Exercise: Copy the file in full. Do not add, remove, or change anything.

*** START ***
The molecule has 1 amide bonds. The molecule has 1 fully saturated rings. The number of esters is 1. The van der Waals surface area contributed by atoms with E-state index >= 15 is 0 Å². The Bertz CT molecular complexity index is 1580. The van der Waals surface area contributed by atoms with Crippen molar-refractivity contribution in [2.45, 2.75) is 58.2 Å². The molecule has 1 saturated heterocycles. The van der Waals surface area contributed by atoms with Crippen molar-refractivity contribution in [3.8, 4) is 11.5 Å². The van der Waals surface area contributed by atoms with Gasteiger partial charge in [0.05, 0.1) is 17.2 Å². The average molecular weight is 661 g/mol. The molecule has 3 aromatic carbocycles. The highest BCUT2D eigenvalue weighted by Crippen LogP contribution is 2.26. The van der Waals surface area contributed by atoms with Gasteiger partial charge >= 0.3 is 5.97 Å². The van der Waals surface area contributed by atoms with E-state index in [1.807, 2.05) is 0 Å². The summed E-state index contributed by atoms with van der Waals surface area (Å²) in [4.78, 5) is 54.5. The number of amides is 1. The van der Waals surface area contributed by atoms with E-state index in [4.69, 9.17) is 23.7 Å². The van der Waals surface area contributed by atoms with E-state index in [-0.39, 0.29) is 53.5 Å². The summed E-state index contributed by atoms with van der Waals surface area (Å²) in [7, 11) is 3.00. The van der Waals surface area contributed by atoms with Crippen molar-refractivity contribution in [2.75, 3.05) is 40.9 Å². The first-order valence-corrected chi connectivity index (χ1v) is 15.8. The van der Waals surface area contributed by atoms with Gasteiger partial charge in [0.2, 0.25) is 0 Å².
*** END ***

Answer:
The molecule has 1 amide bonds. The molecule has 1 fully saturated rings. The number of esters is 1. The van der Waals surface area contributed by atoms with E-state index >= 15 is 0 Å². The Bertz CT molecular complexity index is 1580. The van der Waals surface area contributed by atoms with Crippen molar-refractivity contribution in [2.45, 2.75) is 58.2 Å². The molecule has 1 saturated heterocycles. The van der Waals surface area contributed by atoms with Crippen molar-refractivity contribution in [3.8, 4) is 11.5 Å². The van der Waals surface area contributed by atoms with Gasteiger partial charge in [0.05, 0.1) is 17.2 Å². The average molecular weight is 661 g/mol. The molecule has 3 aromatic carbocycles. The highest BCUT2D eigenvalue weighted by Crippen LogP contribution is 2.26. The van der Waals surface area contributed by atoms with Gasteiger partial charge >= 0.3 is 5.97 Å². The van der Waals surface area contributed by atoms with E-state index in [1.807, 2.05) is 0 Å². The summed E-state index contributed by atoms with van der Waals surface area (Å²) in [4.78, 5) is 54.5. The number of amides is 1. The van der Waals surface area contributed by atoms with E-state index in [4.69, 9.17) is 23.7 Å². The van der Waals surface area contributed by atoms with E-state index in [-0.39, 0.29) is 53.5 Å². The summed E-state index contributed by atoms with van der Waals surface area (Å²) in [7, 11) is 3.00. The van der Waals surface area contributed by atoms with Crippen molar-refractivity contribution in [2.75, 3.05) is 40.9 Å². The first-order valence-corrected chi connectivity index (χ1v) is 15.8. The van der Waals surface area contributed by atoms with Gasteiger partial charge in [0.2, 0.25) is 0 Å².